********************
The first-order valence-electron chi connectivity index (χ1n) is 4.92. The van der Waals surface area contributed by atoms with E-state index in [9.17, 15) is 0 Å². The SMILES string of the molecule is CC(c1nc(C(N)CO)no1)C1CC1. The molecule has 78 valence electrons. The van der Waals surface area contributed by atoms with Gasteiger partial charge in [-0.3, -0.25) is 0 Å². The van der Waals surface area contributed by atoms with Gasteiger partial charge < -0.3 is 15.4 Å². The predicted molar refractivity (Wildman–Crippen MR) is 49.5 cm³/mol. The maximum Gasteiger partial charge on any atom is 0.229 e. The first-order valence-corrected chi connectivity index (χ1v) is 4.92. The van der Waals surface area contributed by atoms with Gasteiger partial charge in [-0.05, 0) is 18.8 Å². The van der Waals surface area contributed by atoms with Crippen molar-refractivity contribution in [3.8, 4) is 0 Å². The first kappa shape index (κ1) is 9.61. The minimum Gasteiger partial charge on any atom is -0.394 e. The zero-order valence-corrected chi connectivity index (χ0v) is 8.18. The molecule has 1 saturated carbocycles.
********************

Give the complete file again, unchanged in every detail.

The first-order valence-electron chi connectivity index (χ1n) is 4.92. The van der Waals surface area contributed by atoms with E-state index in [9.17, 15) is 0 Å². The SMILES string of the molecule is CC(c1nc(C(N)CO)no1)C1CC1. The molecule has 78 valence electrons. The van der Waals surface area contributed by atoms with Gasteiger partial charge in [-0.3, -0.25) is 0 Å². The van der Waals surface area contributed by atoms with Gasteiger partial charge < -0.3 is 15.4 Å². The predicted molar refractivity (Wildman–Crippen MR) is 49.5 cm³/mol. The maximum Gasteiger partial charge on any atom is 0.229 e. The first-order valence-corrected chi connectivity index (χ1v) is 4.92. The van der Waals surface area contributed by atoms with Gasteiger partial charge in [-0.05, 0) is 18.8 Å². The van der Waals surface area contributed by atoms with Crippen molar-refractivity contribution in [3.8, 4) is 0 Å². The first kappa shape index (κ1) is 9.61. The minimum Gasteiger partial charge on any atom is -0.394 e. The zero-order valence-corrected chi connectivity index (χ0v) is 8.18. The molecule has 1 saturated carbocycles.